This post came into being as the result of questions asked about impressions of culture on a poetry website, dverse.
Having lived around the world for many years and having lived in and travelled in and been exposed to many cultures I ponder the most important things I have learned.
I enjoy different cultures but find those with a common language often the most challenging because there are so many more expectations and assumptions and ‘divided by a common language’ is very real. When we both speak English we believe we can communicate effectively but that is not necessarily the case because of cultural perceptions, habits, attitudes and manners.
It is also interesting, having lived in a number of English-speaking cultures to see how different cultures which speak the same language can be. As an Australian I have been exposed to New Zealanders, many of them live in Australia, have NZ relatives but have not been there. I have lived in the United Kingdom, Canada, South Africa, both Johannesburg and Cape Town, and spent months at a time, many times, in the United States over the past 20 years because I have family living there.
The closest English-speaking culture to Australia I have found is Scottish although we share a lot with the English and Irish, since these three made up the bulk of our first settlers and still make up a sizeable number of our immigrants. New Zealanders and South Africans come next in terms of cultural understanding and connections, then the Canadians and last the Americans which is the most ‘different’ from Australia of any of the English-speaking cultures. I also find it quite different to Canadians and the British.
Of course there are exceptions and I know a few of them, but this is by its nature, a generalisation of culture or impressions of culture. Are their flavours to a culture? I think so. It does not mean that everyone within the culture is flavoured in the same way or to the same degree but the word culture and society mean, by their nature, that something is shared more often than not.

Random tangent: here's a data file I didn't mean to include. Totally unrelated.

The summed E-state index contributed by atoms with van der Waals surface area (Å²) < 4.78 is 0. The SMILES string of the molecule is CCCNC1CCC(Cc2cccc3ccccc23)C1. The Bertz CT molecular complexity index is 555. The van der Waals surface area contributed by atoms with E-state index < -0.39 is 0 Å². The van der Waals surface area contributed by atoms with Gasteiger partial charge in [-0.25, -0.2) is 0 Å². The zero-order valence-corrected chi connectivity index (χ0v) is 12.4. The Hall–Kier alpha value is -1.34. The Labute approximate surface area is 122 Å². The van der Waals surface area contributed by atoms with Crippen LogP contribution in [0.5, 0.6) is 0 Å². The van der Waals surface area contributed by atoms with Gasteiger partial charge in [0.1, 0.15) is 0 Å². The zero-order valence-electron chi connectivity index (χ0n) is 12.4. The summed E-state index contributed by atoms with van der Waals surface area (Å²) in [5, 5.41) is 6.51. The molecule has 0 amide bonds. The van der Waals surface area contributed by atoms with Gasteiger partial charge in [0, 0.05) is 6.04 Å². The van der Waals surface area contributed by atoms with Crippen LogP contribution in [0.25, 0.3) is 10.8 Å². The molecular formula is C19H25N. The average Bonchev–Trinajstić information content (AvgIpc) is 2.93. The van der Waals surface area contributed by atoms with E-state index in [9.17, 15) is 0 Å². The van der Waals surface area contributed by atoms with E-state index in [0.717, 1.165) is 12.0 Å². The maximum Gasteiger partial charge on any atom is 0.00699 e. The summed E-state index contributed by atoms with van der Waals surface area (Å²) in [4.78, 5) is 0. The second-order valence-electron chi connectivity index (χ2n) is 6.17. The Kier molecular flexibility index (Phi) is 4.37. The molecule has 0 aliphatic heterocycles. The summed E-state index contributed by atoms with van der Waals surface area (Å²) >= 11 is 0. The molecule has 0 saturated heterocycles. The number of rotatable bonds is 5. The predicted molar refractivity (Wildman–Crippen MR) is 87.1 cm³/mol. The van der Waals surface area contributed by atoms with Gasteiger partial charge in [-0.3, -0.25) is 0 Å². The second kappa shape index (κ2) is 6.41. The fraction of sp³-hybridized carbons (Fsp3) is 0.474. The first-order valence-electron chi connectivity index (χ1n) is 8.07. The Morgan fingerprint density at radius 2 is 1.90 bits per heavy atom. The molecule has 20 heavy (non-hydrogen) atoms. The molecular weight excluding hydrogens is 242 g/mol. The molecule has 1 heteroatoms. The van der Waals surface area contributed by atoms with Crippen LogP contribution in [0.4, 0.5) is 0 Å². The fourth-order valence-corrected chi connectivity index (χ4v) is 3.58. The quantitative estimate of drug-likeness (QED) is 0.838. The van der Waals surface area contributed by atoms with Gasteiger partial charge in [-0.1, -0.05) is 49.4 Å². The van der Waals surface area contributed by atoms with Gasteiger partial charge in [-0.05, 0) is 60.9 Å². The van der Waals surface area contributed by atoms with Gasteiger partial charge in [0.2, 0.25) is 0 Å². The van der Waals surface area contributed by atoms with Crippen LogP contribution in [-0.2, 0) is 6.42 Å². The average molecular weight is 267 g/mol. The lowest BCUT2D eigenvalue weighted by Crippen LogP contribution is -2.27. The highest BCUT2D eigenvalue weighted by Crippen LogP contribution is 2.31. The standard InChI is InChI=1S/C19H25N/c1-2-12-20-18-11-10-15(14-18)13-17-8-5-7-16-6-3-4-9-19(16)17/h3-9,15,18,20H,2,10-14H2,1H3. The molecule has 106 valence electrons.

And these are my impressions and perceptions although, talking to other Australians, more common than not. And talking to other English-speakers, also not uncommon.
To clarify perhaps why I find the US so culturally different to the other English-speaking cultures I know, I would say the following are some of the major ‘differences’ between the US and the rest, where many, sometimes most Americans have, across their enormous diversity the following:
. a high level of religious belief of a fundamental nature. (The US is the most religious nation in the developed world.)
. a fear and often hatred of Government (In other developed English-speaking nations you can find people dislike Government, a few might even hate a particular Government because of its political persuasion but it would be hard to find anyone who feared it)
. a belief that poverty is self-inflicted. (This view was common in general prior to the 18th century but would be rare to find in developed nations today, except in the US.)
. a belief that owning a gun or guns is a requirement for security. (Other than South Africa which is not really a developed nation and which has high levels of violence, this obsession with guns would be, and is, seen as ludicrous. In other words, most cannot understand the American obsession with guns and never will.)
. a belief that social welfare is not only NOT a right in the modern world but is dangerous. (Social Welfare, including universal healthcare and quality universal education, in other developed nations is seen as a right, is provided in the main, has not proven to be dangerous and has nothing to do with socialism or communism.)
. deep levels of fear and paranoia at general levels about life, society and the outside world in general. (You will find this in some people to a small degree in other English-speaking developed nations but nowhere to the same degree that you do in the US, and only in the US do you have a Prepper Movement, let alone one of such magnitude.)
. a lack of understanding about the rest of the world and other nations, sourced in a lack of curiosity and a general ignorance not found anywhere else in regard to your other nations, Canada being sometimes an exception in the northern US. (Most other English-speaking nations, including South Africa, seem to provide students with more comprehensive studies in regard to the world in general and other nations.)
. very little exposure to the outside world through travel. (With 80% of Americans not possessing a passport and unable to travel due to lack of interest or lack of money because of low salaries, this is exceptional not just in the English-speaking world but in the developed world in general.)